An MK has proposed a bill to introduce Jewish law into Israeli legal proceedings.
The Hebrew Law Bill, proposed by the chairman of the Knesset’s Justice Committee, Habayit Hayehudi party member MK Nissan Slomiansky, will encourage judges to use Jewish law (halachah) in their rulings.
To help lawmakers make use of Jewish laws, Mr Slomiansky has proposed translating Jewish legal literature into modern legal language, saying that "there is a need to make Jewish civil law literature accessible to all judges".
“Any judge who wishes to avail himself of this service will submit his question to the institute and it will prepare an answer based on Hebrew law,” Mr Slomiansky said.
An earlier version of the bill was proposed last year, but failed to win any votes due to its recommendation that judges turn to halachah in cases that have no contemporary precedent to guide their decision. In the revised bill, however, judges are urged to turn first to international law for guidance, and then to Jewish law.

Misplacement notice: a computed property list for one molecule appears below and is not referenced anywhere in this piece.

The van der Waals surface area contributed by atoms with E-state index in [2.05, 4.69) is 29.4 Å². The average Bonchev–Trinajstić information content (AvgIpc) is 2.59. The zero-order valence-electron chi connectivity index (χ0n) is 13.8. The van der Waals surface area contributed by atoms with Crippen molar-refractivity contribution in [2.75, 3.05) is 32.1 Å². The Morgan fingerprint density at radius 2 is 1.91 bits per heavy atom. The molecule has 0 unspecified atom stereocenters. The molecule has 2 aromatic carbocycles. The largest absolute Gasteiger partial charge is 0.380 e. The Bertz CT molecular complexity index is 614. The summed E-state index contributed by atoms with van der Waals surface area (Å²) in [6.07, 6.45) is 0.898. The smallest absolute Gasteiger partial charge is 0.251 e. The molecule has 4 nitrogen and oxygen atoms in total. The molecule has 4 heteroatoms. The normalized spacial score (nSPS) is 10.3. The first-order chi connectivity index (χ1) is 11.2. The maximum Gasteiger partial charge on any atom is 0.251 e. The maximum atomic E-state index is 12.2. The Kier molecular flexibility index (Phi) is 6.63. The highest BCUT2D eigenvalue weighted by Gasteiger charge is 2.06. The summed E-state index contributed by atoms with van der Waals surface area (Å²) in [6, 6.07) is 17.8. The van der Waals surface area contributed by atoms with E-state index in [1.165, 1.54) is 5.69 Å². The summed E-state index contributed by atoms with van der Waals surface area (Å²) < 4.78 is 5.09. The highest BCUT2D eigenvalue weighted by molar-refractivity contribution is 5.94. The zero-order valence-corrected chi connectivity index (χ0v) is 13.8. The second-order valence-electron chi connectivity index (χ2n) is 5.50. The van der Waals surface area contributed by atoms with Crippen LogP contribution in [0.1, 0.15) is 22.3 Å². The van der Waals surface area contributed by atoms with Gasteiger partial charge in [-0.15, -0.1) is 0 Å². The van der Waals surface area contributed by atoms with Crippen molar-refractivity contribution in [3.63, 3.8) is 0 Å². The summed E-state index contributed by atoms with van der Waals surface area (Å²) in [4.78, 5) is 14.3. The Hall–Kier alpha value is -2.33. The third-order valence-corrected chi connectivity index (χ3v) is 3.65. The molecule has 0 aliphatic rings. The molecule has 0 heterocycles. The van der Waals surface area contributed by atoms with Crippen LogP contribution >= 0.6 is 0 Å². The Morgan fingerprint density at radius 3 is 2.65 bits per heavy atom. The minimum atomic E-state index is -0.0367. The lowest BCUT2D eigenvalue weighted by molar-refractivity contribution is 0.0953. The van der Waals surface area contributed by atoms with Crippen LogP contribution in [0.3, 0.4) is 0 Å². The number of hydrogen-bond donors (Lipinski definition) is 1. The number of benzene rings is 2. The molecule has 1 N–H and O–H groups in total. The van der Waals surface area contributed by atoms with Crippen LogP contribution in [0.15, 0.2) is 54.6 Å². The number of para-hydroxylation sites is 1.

Mr Slomiansky addressed fears that the use of Jewish law would lead to religious restrictions as a result of the law.
“The law doesn’t stipulate that everyone will have to go to the mikveh or cover their head,” he said. “There is no intention of educating anyone to become religious and lay teffilin. There is an answer for everyone here.
“A judge who is scholarly won’t need this law in order to draw inspiration from Hebrew law. An anti-religious judge won’t use this law since it doesn’t compel him to. However, most judges are reasonable people and may use Hebrew law, which is currently not easily accessible.”